Vicki Squires' choreography leans heavily toward cheerleading routines done by those 'do-rag-wearing pirate boys. The young, slick-chested male dancers execute some mighty fine split-jumps and Herkies, like the varsity squad from King Tut High.
Costumes by Michael Robinson, Bill Bullard and Suzi Shankle are as big a mosh of mish as the score of Aida. Characters come out in harem pants, sparkly Cher-like evening gowns, wigs with 1950s bouffants, off-the-rack pastel peasant skirts and Indian blouses, feathered Mardi Gras headdresses, leatherette robes and, in one scene in Amneris' boudoir involving her and her slave gals, terrycloth towels and nothing else.
Only the lighting design by Julie Simmons adds any visual splash. In a space too small for major set changes, the bold washes of red, blue and green lights bathe the stage in the colors of sunsets, deserts and dank tombs.
The cast is one of Uptown's weakest ever (all the best singers were busy in WaterTower's Urinetown). In the title role, which she's played before at the Scott Theatre in Austin, Kia Dawn Fulton makes Aida simply too plucky and just a little bit of a pill. Protesting her enslavement, Fulton's princess juts her little chin in the air and plants her sandals firmly beneath her, but her posture lacks real regal grace. Fulton also sounds as if she's singing an octave out of her range. She visibly strains for the high notes on her big songs.
As a cabaret singer and crooner of folk-pop at a piano, handsome Gary Floyd is the best in town. But as Radames, who's supposed to be a commanding naval hero, he's too callow and unsure to be believable. He looks good shirtless in the billowy gauze pants, and that goes a long way toward selling tickets at Uptown (which already boasts a string of sold-out performances on the books for Aida), but there's something soft and unthreatening about Floyd that reads "best friend of hero" instead of hero himself. He also wasn't in the best voice on opening night, cracking badly in his upper register. And the chemistry between him and Fulton is tepid at best. Snaps to director Miller, however, for opening one scene with Floyd polishing his sword. We get it.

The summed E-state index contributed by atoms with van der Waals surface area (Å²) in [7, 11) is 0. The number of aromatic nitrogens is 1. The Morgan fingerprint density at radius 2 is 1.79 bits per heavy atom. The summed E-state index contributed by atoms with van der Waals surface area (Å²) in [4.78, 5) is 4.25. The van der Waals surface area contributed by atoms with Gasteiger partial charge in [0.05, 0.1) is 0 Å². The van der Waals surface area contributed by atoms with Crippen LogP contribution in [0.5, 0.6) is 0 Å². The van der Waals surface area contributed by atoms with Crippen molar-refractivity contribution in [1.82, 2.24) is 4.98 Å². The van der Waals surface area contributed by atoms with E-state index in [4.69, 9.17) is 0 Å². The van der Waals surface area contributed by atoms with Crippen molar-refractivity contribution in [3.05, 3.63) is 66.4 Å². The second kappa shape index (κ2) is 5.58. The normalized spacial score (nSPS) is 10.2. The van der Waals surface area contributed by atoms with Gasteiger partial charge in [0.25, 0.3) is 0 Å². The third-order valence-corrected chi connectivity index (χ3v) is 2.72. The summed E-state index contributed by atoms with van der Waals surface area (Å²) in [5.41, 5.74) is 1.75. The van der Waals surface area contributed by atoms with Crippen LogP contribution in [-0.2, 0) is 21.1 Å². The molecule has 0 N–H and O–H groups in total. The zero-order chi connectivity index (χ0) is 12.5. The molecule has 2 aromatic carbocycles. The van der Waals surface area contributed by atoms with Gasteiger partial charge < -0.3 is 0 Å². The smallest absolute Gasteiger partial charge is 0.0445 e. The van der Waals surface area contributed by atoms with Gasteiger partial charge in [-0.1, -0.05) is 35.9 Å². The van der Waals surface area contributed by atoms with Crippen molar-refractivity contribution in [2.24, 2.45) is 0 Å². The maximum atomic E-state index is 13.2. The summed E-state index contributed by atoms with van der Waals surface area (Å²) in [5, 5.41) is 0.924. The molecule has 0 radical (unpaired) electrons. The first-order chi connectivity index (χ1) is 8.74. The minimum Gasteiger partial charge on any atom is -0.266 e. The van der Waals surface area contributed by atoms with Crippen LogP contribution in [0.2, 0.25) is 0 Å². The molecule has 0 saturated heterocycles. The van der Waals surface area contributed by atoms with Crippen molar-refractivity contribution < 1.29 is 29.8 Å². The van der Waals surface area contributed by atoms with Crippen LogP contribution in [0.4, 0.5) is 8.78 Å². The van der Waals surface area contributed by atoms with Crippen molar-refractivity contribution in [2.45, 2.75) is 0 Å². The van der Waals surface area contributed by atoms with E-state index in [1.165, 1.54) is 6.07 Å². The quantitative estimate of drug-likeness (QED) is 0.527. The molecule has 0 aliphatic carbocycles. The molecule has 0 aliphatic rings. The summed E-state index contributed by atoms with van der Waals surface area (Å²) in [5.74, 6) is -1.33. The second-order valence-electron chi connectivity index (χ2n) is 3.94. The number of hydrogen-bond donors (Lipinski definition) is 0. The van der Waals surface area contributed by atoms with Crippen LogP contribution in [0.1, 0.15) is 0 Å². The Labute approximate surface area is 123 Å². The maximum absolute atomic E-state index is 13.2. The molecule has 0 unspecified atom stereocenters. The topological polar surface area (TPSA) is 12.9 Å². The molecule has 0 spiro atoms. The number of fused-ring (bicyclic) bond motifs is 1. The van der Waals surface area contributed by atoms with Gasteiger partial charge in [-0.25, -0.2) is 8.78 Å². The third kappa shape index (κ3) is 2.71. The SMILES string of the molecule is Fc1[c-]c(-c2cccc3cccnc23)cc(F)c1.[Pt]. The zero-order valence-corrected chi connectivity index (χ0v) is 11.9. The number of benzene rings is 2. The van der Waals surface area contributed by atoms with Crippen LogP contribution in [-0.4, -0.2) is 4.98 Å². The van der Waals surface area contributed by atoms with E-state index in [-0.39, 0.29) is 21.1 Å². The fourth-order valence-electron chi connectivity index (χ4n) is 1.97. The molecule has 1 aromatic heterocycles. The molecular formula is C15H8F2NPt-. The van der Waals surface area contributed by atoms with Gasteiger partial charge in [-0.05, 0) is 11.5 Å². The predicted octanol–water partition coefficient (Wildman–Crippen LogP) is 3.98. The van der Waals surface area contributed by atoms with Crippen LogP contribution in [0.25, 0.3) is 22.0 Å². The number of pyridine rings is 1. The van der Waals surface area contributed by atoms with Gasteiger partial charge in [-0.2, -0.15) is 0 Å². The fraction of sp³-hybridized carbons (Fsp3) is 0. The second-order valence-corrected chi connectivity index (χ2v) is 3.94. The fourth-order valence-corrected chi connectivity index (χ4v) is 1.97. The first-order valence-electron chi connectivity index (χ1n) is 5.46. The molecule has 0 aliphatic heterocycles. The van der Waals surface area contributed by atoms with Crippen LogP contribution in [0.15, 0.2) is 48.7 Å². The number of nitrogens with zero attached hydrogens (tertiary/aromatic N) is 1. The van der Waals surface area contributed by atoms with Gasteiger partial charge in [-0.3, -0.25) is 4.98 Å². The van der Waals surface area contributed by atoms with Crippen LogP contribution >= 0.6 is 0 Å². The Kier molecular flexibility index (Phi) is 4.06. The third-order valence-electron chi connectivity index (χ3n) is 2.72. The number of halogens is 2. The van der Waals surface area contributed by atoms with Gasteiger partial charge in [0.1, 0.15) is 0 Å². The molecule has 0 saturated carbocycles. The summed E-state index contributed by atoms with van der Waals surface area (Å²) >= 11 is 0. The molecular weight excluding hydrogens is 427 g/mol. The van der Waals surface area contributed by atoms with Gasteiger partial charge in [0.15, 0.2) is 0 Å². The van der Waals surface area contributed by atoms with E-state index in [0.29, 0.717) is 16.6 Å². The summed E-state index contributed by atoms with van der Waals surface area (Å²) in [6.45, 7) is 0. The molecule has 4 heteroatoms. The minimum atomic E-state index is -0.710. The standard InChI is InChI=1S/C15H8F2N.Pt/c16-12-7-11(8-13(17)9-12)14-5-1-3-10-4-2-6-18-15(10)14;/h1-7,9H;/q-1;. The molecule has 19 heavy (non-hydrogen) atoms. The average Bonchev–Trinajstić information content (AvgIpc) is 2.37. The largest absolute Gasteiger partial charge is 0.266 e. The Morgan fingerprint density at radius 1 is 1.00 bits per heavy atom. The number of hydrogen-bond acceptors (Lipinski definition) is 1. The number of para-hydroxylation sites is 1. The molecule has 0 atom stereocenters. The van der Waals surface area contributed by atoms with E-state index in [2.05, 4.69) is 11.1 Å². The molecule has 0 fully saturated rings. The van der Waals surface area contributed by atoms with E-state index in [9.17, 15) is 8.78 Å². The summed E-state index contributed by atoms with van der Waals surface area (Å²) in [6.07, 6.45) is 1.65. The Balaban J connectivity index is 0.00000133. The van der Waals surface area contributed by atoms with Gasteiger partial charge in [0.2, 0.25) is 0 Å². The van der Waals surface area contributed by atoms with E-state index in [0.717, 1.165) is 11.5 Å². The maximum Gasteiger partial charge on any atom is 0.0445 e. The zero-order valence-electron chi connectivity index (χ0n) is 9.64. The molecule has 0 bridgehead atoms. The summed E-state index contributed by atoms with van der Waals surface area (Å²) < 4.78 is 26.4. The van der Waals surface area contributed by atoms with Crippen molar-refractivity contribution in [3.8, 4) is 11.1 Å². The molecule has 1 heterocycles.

Cedric Neal, who has a fine singing voice, has a few good moments as Radames' second, Mereb, but the part is poorly written. His duet with Aida, "How I Know You," was the best vocal performance by anyone on critics' night.
Were it not for Patty Breckenridge, a live ringer for the dead movie star Anne Baxter (title diva in All About Eve), Aida would be as dull as the dust on Imhotep's mummy. But out comes Breckenridge as Amneris in a gold lamé toga, belting "My Strongest Suit"--"I am what I wear," she says with a bump and a grind. She succeeds at waking up the zombified first act with some hilarious eye rolling, hip wriggling and punchline punching. But just when we get used to Amneris being a sort of Bouncing Bimbo of the Nile, the script makes her switch gears and get all serious. At the end, Amneris has some really awful scenes with her father, the dying Pharaoh, played by Steve Iwanski made up to resemble Abe Vigoda with an upside-down umbrella stand on his head.
This being Disney and not Rodgers and Hammerstein or Verdi, Aida ends on a happy note. But the ending makes about as much sense as those Mardi Gras outfits. Aida and Radames, buried alive thousands of years ago, meet again as present-day museum patrons wandering among the very artifacts they might once have owned in ancient Egypt. Wearing matching khakis, they join hands, look longingly into each other's reincarnated souls and wander off to the mall to buy linens with high thread counts.